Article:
Fintech Beat, Ep. 34

The Federal Reserve building. (Caroline Brehman/CQ Roll Call)

Open banking’s benefits involve using customer consent to develop new financial products to revolutionize financial services. But critics claim open banking can at times bypass customer consent by using digital avatars and other online tools to infiltrate and collect customer data. Fintech Beat sits down with the former chief of the Federal Reserve’s open banking unit to get answers.

The Year in Fintech
Fintech Beat podcast, Ep. 33

LONDON, ENGLAND - OCTOBER 24: A visual representation of the digital Cryptocurrency, Bitcoin on October 24, 2017 in London, England. (Photo by Dan Kitwood/Getty Images)

The fix-up-Congress committee takes on a fresh agenda for 2020
With impeachment done, modernization panel looks at more civility and new technology

Chairman Derek Kilmer, D-Wash., right, and vice chairman Rep. Tom Graves, R-Ga., are seen during a Select Committee on the Modernization of Congress in March 2019. (Photo By Tom Williams/CQ Roll Call file photo)

It’s almost like an alternate universe.

Fresh off the bitterly partisan and acrimonious House impeachment vote, the Select Committee on the Modernization of Congress approved a slate of recommendations Thursday including some aimed at boosting civility and bipartisanship in the legislative branch.  

Fintech Beat sits down for a one-on-one with Maxine Waters
Fintech Beat podcast, Ep. 31

House Financial Services Committee Chairwoman Maxine Waters, D-Calif., departs from a meeting of the House Democratic Caucus in the Capitol on Tuesday. (Caroline Brehman/CQ Roll Call)

Rules, privacy issues loom for fintech industry in 2020
Advocates foresee sparse congressional activity for 2020

Facebook changed the fintech industry's focus this year when the social media giant announced plans to launch its own cryptocurrency called Libra. (Photo by Chesnot/Getty Images)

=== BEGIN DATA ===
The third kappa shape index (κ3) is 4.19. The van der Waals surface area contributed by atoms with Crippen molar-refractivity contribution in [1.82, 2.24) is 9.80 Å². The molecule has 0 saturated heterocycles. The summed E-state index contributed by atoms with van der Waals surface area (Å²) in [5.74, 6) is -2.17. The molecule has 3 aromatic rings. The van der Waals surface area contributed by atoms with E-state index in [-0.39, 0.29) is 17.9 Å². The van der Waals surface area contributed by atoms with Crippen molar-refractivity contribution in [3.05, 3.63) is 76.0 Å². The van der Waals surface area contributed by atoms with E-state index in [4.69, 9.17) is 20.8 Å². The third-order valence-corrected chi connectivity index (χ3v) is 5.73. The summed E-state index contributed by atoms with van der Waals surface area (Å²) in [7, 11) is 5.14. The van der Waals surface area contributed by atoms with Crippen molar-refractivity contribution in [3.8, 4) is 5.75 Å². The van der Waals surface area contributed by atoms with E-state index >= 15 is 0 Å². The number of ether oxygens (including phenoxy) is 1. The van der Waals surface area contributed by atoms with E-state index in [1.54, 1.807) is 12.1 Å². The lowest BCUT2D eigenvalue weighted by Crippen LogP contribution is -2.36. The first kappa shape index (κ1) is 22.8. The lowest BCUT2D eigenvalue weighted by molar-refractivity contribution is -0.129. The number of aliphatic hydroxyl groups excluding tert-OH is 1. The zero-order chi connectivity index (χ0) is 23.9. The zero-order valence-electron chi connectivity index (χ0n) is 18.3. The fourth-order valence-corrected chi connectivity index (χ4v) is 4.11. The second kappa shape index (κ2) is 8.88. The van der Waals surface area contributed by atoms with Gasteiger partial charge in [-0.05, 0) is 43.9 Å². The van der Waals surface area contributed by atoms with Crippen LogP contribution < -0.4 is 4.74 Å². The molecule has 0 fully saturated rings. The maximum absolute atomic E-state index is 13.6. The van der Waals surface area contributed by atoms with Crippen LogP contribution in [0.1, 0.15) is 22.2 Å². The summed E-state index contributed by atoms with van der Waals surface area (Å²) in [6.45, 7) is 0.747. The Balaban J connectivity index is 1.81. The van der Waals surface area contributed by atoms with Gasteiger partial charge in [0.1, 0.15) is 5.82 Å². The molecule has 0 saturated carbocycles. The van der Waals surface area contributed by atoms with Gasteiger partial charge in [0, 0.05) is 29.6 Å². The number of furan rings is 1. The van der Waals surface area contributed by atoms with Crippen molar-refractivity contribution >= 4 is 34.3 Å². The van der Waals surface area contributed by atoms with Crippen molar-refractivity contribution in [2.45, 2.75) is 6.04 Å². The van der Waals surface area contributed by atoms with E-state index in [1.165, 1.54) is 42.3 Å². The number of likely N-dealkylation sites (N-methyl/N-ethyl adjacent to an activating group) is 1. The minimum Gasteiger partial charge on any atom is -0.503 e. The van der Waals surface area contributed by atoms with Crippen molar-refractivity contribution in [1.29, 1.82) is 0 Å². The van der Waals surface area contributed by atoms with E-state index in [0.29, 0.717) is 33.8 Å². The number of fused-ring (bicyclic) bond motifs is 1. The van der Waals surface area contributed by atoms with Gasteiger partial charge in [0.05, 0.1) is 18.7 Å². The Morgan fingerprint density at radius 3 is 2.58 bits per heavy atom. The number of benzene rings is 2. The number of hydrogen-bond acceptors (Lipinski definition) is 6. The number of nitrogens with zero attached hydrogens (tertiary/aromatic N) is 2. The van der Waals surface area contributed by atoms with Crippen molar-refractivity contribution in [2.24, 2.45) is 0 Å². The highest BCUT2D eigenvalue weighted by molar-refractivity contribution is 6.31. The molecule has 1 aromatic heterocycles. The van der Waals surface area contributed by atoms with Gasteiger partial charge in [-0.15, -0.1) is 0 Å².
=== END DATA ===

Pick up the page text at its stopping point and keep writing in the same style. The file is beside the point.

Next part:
The nascent financial technology industry started the year faintly optimistic that the 116th Congress would pass bills in its favor. But as 2019 comes to an end without legislation, the industry isn’t even expecting action in 2020. And for that, they’re feeling relieved, not disappointed.

Facebook Inc.’s midyear announcement that it planned to launch a cryptocurrency, Libra, upended the industry’s focus, tilting the legislative strategy from pressing hard for beneficial bills to staying clear of measures aimed at checking the social media giant’s ambitions to transform commerce.

Regulators warn about fraudsters creating synthetic borrowers
Information cobbled together from multiple people used to make fake identities, establish credit

The Federal Reserve has issued warnings about synthetic identity fraud and is expected to release a report in early 2020 outlining ways that financial companies can mitigate the problem. (Caroline Brehman/CQ Roll Call file photo)

The financial technology industry that’s upending consumer finance could be the solution to a kind of identity fraud that’s dogging traditional banks and fintech companies alike.

It’s called synthetic identity fraud, where instead of stealing one person’s information, criminals synthesize a false identity using information from many people — usually those unlikely to monitor their credit, like children, the elderly, prisoners or the homeless. Fraudsters then establish a credit history for the fake person over time until they can trick banks or financial technology companies into lending them money.